Health care workers reject tentative framework agreement
Health care workers have voted 57 per cent against ratifying an agreement reached one month ago with health employers and the provincial government that would have traded significant concessions in exchange for limits on the impact of health care privatization on workers.
“This was a difficult decision for many of our members to make and I respect their decision,” says Hospital Employees’ Union secretary-business manager Chris Allnutt. “At the outset I predicted that the tentative agreement would be controversial within our membership, and it has been.
“In voting against the tentative framework agreement, I believe that health care workers haven’t rejected efforts to find alternatives to health privatization but they certainly have rejected this framework agreement,” says Allnutt, who is also the spokesperson for the ten-union bargaining association that represents 46,000 health and support workers in hospitals and long-term care facilities in B.C.
“To that end, I am urging health authorities to exercise restraint and to keep options open so that we can continue to pursue alternatives,” adds Allnutt. “The recent brush with SARS in B.C. demonstrates that it’s not in the public interest to break up the infection control team by privatizing critical services such as cleaning, security, laundry and food services.”
Allnutt says common themes emerged during the vote that shed light on the outcome.
“The trust factor loomed large. Many of our members believed that a government that ripped up one contract would not hesitate to shred another,” says Allnutt. “For others, the tentative agreement was too lopsided — they felt it involved too many concessions while up to 5,000 workers could still lose their jobs.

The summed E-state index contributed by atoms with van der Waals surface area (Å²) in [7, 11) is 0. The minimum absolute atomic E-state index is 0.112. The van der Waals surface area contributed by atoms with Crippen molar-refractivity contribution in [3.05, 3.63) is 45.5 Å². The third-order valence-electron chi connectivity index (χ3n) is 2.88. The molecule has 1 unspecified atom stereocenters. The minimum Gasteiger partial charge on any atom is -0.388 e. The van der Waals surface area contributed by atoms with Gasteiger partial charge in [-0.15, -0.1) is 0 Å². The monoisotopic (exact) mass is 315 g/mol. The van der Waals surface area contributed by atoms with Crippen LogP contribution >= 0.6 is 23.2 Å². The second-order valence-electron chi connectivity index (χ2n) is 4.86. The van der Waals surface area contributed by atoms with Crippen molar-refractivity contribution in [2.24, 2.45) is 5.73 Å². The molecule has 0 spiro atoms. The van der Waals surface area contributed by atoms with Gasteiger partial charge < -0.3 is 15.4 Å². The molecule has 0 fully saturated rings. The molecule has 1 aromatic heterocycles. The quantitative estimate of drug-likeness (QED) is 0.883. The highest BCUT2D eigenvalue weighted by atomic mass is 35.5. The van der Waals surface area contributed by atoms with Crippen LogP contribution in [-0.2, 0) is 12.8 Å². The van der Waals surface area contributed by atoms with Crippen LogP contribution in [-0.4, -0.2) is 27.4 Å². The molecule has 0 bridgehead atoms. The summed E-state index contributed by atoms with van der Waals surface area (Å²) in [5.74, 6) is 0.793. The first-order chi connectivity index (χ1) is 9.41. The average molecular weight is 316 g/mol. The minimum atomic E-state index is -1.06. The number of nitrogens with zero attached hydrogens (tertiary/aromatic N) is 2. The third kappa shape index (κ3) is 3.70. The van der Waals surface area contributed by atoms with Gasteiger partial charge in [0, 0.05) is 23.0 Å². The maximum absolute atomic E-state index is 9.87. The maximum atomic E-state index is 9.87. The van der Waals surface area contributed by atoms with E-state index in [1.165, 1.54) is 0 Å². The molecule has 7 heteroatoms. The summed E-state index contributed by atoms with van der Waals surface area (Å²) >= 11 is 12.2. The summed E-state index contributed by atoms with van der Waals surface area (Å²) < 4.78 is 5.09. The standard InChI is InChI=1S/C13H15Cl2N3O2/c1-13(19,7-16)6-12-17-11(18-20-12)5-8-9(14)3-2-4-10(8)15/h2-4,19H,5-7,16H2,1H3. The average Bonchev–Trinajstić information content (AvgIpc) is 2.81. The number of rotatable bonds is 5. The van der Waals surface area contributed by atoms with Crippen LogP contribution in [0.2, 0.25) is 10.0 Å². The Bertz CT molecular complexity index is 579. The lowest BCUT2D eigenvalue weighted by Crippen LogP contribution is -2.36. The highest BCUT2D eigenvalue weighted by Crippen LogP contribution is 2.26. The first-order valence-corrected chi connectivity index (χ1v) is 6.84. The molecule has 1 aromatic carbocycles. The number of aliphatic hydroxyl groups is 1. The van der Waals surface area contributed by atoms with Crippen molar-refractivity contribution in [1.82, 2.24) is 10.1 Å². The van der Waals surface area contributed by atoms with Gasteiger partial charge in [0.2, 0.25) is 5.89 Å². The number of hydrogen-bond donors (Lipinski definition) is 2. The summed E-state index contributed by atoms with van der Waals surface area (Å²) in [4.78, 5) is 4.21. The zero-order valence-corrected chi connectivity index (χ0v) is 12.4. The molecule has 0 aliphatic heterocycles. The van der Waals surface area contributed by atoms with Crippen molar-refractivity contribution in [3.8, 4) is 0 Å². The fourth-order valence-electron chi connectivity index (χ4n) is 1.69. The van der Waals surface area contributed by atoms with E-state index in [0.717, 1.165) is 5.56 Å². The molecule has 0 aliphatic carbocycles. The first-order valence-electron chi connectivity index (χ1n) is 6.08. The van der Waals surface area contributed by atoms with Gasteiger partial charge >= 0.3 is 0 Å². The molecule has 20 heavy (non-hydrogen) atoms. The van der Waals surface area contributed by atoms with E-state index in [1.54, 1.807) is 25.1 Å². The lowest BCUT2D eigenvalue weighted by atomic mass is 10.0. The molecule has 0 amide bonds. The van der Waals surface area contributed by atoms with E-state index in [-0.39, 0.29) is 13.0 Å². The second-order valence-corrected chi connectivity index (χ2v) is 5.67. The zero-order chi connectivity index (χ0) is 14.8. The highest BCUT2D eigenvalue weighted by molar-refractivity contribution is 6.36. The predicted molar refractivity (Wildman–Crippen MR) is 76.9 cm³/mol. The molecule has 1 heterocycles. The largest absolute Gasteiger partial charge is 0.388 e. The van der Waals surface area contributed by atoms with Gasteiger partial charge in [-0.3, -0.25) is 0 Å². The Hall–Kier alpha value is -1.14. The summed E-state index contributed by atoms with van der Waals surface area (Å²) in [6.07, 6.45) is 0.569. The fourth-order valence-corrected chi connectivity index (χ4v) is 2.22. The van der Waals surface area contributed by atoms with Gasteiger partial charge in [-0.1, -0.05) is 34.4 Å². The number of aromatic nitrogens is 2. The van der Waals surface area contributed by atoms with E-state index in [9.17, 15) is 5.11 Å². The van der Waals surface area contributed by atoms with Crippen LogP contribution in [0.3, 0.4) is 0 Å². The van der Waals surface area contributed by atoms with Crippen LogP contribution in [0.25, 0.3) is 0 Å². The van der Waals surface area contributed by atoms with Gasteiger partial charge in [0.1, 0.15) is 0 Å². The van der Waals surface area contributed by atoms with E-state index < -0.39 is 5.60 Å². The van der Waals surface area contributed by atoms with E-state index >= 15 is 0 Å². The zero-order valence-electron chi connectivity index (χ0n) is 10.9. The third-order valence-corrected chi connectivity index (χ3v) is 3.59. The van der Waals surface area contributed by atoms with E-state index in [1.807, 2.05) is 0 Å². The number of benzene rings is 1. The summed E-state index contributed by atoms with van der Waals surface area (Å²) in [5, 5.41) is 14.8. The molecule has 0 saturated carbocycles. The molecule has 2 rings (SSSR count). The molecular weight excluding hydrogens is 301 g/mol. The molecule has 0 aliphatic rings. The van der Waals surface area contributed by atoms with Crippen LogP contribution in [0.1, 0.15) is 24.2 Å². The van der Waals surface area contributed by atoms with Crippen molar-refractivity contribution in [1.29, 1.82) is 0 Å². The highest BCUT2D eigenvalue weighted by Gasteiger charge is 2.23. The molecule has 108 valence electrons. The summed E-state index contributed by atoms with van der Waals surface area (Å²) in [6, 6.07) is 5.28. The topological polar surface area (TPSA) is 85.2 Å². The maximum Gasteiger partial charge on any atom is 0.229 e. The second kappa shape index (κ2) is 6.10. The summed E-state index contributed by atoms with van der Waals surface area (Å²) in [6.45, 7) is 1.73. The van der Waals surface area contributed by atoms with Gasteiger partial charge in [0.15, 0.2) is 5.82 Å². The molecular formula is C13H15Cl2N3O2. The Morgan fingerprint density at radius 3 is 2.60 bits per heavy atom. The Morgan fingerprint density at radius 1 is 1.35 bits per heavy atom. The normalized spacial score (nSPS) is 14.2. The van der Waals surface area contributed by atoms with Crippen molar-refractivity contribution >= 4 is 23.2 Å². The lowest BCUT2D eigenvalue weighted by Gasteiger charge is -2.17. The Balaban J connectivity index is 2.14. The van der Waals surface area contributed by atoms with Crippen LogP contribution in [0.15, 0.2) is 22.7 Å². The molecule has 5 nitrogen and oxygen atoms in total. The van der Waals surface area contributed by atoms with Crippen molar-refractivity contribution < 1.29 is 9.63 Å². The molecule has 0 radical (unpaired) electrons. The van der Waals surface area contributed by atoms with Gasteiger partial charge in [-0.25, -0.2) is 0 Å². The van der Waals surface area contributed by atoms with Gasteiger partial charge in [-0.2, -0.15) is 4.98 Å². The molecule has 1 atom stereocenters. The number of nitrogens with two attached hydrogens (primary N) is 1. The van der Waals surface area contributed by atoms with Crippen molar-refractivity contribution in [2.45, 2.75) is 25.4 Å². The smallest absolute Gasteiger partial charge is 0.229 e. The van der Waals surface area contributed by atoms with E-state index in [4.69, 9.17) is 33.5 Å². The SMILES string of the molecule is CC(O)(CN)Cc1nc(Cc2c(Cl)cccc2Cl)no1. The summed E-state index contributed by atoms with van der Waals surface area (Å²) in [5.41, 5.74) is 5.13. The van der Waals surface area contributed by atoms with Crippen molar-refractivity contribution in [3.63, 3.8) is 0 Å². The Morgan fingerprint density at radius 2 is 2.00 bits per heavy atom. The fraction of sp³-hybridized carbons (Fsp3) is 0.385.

“There were also those who believed they would be unaffected by the government’s privatization plans.”
Allnutt says HEU’s provincial executive will meet next week to review the vote results and the ten-union bargaining association will also meet. Their first order of business will be to engage union members in a discussion about the next steps in the fight to protect jobs and public health care.
Allnutt acknowledges that there would be difficult and stressful times ahead for union members. “But we’re also united in a common cause — defending our rights and the services we deliver to the public. The strength of that commitment will take us through these difficult times.”
The tentative framework agreement would have seen $500 million worth of savings for government over three years through forgone wage and pay equity increases, longer hours of work and wage reductions. In exchange, government would have capped the number of positions that could have been contracted out and provided better severance provisions and more bumping options for laid off workers.
Click here to download a copy of Chris Allnutt's speakers notes from the May 16 press conference.
-30- Contact: Stephen Howard, communications director, 604-240-8524 (cell)